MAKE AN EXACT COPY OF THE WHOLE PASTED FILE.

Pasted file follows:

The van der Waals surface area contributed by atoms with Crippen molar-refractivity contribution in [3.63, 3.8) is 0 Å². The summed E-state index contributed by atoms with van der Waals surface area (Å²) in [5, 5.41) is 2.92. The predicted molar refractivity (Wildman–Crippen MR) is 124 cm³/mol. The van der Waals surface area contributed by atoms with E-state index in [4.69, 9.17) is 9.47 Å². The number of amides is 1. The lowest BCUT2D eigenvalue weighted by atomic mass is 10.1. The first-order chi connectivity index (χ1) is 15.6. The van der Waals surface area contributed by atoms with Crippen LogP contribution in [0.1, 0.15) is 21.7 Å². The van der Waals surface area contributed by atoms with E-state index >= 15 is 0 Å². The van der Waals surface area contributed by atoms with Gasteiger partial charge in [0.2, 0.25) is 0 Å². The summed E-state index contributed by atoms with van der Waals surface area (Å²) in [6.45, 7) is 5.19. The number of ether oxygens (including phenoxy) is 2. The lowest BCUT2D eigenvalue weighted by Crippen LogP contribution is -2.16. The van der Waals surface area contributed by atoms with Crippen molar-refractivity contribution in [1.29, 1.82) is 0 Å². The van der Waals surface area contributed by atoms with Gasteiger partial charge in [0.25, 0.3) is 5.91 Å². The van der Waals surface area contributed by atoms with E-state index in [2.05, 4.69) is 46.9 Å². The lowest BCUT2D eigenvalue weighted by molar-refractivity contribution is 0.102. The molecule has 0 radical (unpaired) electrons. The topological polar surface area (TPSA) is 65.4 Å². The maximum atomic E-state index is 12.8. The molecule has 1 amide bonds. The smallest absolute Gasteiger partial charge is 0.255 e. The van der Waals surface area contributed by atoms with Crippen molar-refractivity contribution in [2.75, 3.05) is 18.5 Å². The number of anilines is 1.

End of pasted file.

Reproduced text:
The van der Waals surface area contributed by atoms with Crippen molar-refractivity contribution in [3.63, 3.8) is 0 Å². The summed E-state index contributed by atoms with van der Waals surface area (Å²) in [5, 5.41) is 2.92. The predicted molar refractivity (Wildman–Crippen MR) is 124 cm³/mol. The van der Waals surface area contributed by atoms with E-state index in [4.69, 9.17) is 9.47 Å². The number of amides is 1. The lowest BCUT2D eigenvalue weighted by atomic mass is 10.1. The first-order chi connectivity index (χ1) is 15.6. The van der Waals surface area contributed by atoms with Crippen LogP contribution in [0.1, 0.15) is 21.7 Å². The van der Waals surface area contributed by atoms with E-state index >= 15 is 0 Å². The van der Waals surface area contributed by atoms with Gasteiger partial charge in [0.2, 0.25) is 0 Å². The summed E-state index contributed by atoms with van der Waals surface area (Å²) in [6.45, 7) is 5.19. The number of ether oxygens (including phenoxy) is 2. The lowest BCUT2D eigenvalue weighted by Crippen LogP contribution is -2.16. The van der Waals surface area contributed by atoms with Crippen molar-refractivity contribution in [1.29, 1.82) is 0 Å². The van der Waals surface area contributed by atoms with Gasteiger partial charge in [0.25, 0.3) is 5.91 Å². The van der Waals surface area contributed by atoms with E-state index in [2.05, 4.69) is 46.9 Å². The lowest BCUT2D eigenvalue weighted by molar-refractivity contribution is 0.102. The molecule has 0 radical (unpaired) electrons. The topological polar surface area (TPSA) is 65.4 Å². The maximum atomic E-state index is 12.8. The molecule has 1 amide bonds. The smallest absolute Gasteiger partial charge is 0.255 e. The van der Waals surface area contributed by atoms with Crippen molar-refractivity contribution in [2.75, 3.05) is 18.5 Å². The number of anilines is 1.